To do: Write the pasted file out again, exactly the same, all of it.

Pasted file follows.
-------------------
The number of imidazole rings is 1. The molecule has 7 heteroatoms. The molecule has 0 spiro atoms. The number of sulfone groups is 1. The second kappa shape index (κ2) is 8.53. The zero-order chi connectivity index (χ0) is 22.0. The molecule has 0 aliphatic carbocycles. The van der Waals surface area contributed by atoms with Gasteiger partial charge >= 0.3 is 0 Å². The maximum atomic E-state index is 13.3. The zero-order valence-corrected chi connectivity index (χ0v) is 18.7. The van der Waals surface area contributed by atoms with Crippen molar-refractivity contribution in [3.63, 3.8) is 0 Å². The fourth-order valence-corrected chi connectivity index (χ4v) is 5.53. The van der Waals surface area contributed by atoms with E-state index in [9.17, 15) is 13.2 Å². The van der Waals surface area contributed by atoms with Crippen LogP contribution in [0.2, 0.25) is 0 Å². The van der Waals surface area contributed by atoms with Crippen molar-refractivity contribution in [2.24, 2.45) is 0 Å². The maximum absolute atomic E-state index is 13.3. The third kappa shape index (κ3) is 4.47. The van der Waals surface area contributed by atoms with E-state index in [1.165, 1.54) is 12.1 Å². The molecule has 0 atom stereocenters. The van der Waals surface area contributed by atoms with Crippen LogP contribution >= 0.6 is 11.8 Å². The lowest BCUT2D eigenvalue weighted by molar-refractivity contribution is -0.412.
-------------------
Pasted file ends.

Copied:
The number of imidazole rings is 1. The molecule has 7 heteroatoms. The molecule has 0 spiro atoms. The number of sulfone groups is 1. The second kappa shape index (κ2) is 8.53. The zero-order chi connectivity index (χ0) is 22.0. The molecule has 0 aliphatic carbocycles. The van der Waals surface area contributed by atoms with Gasteiger partial charge >= 0.3 is 0 Å². The maximum atomic E-state index is 13.3. The zero-order valence-corrected chi connectivity index (χ0v) is 18.7. The van der Waals surface area contributed by atoms with Crippen molar-refractivity contribution in [3.63, 3.8) is 0 Å². The fourth-order valence-corrected chi connectivity index (χ4v) is 5.53. The van der Waals surface area contributed by atoms with E-state index in [9.17, 15) is 13.2 Å². The van der Waals surface area contributed by atoms with Crippen LogP contribution in [0.2, 0.25) is 0 Å². The van der Waals surface area contributed by atoms with Crippen molar-refractivity contribution in [2.24, 2.45) is 0 Å². The maximum absolute atomic E-state index is 13.3. The third kappa shape index (κ3) is 4.47. The van der Waals surface area contributed by atoms with E-state index in [1.165, 1.54) is 12.1 Å². The molecule has 0 atom stereocenters. The van der Waals surface area contributed by atoms with Crippen LogP contribution >= 0.6 is 11.8 Å². The lowest BCUT2D eigenvalue weighted by molar-refractivity contribution is -0.412.